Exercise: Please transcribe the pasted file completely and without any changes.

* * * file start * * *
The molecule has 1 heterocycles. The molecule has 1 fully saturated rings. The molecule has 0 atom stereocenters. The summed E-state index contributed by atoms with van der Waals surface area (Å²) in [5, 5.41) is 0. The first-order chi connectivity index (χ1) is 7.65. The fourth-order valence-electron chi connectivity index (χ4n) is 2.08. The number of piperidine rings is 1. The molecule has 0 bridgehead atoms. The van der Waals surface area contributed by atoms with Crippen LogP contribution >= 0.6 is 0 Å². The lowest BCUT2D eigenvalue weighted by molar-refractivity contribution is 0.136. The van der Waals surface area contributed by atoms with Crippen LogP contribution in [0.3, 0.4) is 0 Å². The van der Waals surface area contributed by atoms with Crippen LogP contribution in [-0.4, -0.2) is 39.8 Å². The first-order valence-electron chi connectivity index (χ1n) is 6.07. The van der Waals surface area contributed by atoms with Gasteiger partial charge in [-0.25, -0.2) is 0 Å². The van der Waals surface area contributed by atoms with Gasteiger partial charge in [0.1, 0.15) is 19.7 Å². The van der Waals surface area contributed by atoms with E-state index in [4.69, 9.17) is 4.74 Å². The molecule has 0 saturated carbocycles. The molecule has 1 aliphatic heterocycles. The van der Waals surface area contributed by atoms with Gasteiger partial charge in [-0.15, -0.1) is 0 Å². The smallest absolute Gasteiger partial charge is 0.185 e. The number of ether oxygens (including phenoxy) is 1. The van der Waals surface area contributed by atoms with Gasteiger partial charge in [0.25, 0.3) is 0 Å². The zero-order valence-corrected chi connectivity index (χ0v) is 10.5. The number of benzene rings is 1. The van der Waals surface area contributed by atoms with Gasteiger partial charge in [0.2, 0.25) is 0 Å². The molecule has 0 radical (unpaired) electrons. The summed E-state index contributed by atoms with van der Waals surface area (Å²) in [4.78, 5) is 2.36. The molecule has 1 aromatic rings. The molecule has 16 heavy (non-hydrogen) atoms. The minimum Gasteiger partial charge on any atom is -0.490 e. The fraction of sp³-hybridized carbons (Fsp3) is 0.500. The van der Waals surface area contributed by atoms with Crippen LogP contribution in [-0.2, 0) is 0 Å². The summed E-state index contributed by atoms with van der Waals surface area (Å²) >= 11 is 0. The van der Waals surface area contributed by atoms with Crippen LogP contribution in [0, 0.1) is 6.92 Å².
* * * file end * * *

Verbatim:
The molecule has 1 heterocycles. The molecule has 1 fully saturated rings. The molecule has 0 atom stereocenters. The summed E-state index contributed by atoms with van der Waals surface area (Å²) in [5, 5.41) is 0. The first-order chi connectivity index (χ1) is 7.65. The fourth-order valence-electron chi connectivity index (χ4n) is 2.08. The number of piperidine rings is 1. The molecule has 0 bridgehead atoms. The van der Waals surface area contributed by atoms with Crippen LogP contribution >= 0.6 is 0 Å². The lowest BCUT2D eigenvalue weighted by molar-refractivity contribution is 0.136. The van der Waals surface area contributed by atoms with Crippen LogP contribution in [0.3, 0.4) is 0 Å². The van der Waals surface area contributed by atoms with Crippen LogP contribution in [-0.4, -0.2) is 39.8 Å². The first-order valence-electron chi connectivity index (χ1n) is 6.07. The van der Waals surface area contributed by atoms with Gasteiger partial charge in [-0.25, -0.2) is 0 Å². The van der Waals surface area contributed by atoms with Gasteiger partial charge in [0.1, 0.15) is 19.7 Å². The van der Waals surface area contributed by atoms with E-state index in [4.69, 9.17) is 4.74 Å². The molecule has 0 saturated carbocycles. The molecule has 1 aliphatic heterocycles. The van der Waals surface area contributed by atoms with Gasteiger partial charge in [-0.15, -0.1) is 0 Å². The smallest absolute Gasteiger partial charge is 0.185 e. The number of ether oxygens (including phenoxy) is 1. The van der Waals surface area contributed by atoms with Gasteiger partial charge in [0.25, 0.3) is 0 Å². The zero-order valence-corrected chi connectivity index (χ0v) is 10.5. The number of benzene rings is 1. The van der Waals surface area contributed by atoms with Gasteiger partial charge in [0.2, 0.25) is 0 Å². The molecule has 0 radical (unpaired) electrons. The summed E-state index contributed by atoms with van der Waals surface area (Å²) in [4.78, 5) is 2.36. The molecule has 1 aromatic rings. The molecule has 16 heavy (non-hydrogen) atoms. The minimum Gasteiger partial charge on any atom is -0.490 e. The fraction of sp³-hybridized carbons (Fsp3) is 0.500. The van der Waals surface area contributed by atoms with Crippen LogP contribution in [-0.2, 0) is 0 Å². The summed E-state index contributed by atoms with van der Waals surface area (Å²) >= 11 is 0. The van der Waals surface area contributed by atoms with Crippen LogP contribution in [0, 0.1) is 6.92 Å².